On 28 July 1914, the Austro-Hungarian Minister of Foreign Affairs, Leopold Count Berchtold (pictured), sent a coded telegram to the Austro-Hungarian Ambassador to France, Nikolaus Count Szecsen. In his telegram, Berchtold gives instructions on how Szecsen should present the Austro-Hungrian reaction to Serbia’s answer to the ultimatum.
Count Berchtold to Count Szecsen in Paris. Vienna, 28 July 1914.
Received Your Excellency’s telegram of 26 July.
Your Excellency will make the best use you can of the dossier (sent by post on 25 July) and of the critical remarks to Serbia’s answer [to the Austro-Hungarian ultimatum] which will also leave by post, and from which the reasons of our non-acceptance will be seen; remitting both to French statesmen, and letting the public know of them. You will lay special stress on the fact that Serbia, to captivate Europe, gives its Note the appearance of great compliance, whereas it gives absolutely no guarantees of the future. Almost every one of its promises is made worth less by equivocations and reservations. It has betrayed its real sentiments by ordering its mobilisation before vouchsafing an answer, whilst we did not take a single military measure until the term for the answer was expired.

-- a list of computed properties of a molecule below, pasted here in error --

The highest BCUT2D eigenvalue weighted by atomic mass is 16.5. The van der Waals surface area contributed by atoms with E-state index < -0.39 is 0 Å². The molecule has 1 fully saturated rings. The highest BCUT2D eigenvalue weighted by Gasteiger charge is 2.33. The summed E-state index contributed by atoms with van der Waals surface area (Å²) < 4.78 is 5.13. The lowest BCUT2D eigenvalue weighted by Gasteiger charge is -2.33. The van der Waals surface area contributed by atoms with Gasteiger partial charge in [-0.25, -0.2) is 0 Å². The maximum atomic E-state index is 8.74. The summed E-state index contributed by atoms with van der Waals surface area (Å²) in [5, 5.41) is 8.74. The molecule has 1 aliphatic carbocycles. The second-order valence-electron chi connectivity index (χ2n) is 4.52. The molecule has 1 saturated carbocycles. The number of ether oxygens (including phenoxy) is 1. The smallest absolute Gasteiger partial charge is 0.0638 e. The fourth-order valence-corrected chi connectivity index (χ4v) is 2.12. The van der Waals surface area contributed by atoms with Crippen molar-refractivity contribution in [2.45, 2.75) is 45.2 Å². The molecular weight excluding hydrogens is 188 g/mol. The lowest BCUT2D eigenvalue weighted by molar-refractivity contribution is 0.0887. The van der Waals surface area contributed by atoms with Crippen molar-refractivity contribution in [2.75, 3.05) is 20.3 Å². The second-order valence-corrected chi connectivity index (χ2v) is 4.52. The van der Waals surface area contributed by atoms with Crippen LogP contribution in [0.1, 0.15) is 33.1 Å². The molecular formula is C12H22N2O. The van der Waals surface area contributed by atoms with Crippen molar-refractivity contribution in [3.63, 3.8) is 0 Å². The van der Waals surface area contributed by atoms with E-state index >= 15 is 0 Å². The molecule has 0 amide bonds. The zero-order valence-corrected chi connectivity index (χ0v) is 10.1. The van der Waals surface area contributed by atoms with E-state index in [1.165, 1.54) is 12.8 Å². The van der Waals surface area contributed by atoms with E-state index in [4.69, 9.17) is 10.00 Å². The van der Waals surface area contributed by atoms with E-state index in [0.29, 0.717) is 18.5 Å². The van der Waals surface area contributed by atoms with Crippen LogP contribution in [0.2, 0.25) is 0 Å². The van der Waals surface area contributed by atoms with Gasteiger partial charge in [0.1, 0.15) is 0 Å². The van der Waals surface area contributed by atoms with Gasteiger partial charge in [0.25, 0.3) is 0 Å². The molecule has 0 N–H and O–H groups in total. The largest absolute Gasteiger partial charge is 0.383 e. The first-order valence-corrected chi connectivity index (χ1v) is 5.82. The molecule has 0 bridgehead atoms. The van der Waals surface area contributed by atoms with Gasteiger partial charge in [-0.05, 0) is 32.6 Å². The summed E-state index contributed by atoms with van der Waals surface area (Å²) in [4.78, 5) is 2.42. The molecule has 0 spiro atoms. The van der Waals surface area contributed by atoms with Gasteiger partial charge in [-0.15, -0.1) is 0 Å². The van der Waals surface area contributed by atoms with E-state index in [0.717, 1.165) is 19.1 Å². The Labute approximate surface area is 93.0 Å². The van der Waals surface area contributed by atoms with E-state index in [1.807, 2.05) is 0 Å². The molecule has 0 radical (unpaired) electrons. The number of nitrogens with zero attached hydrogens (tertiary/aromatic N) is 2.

Source: 1919 Austro-Hungarian Red Book, with minor edits.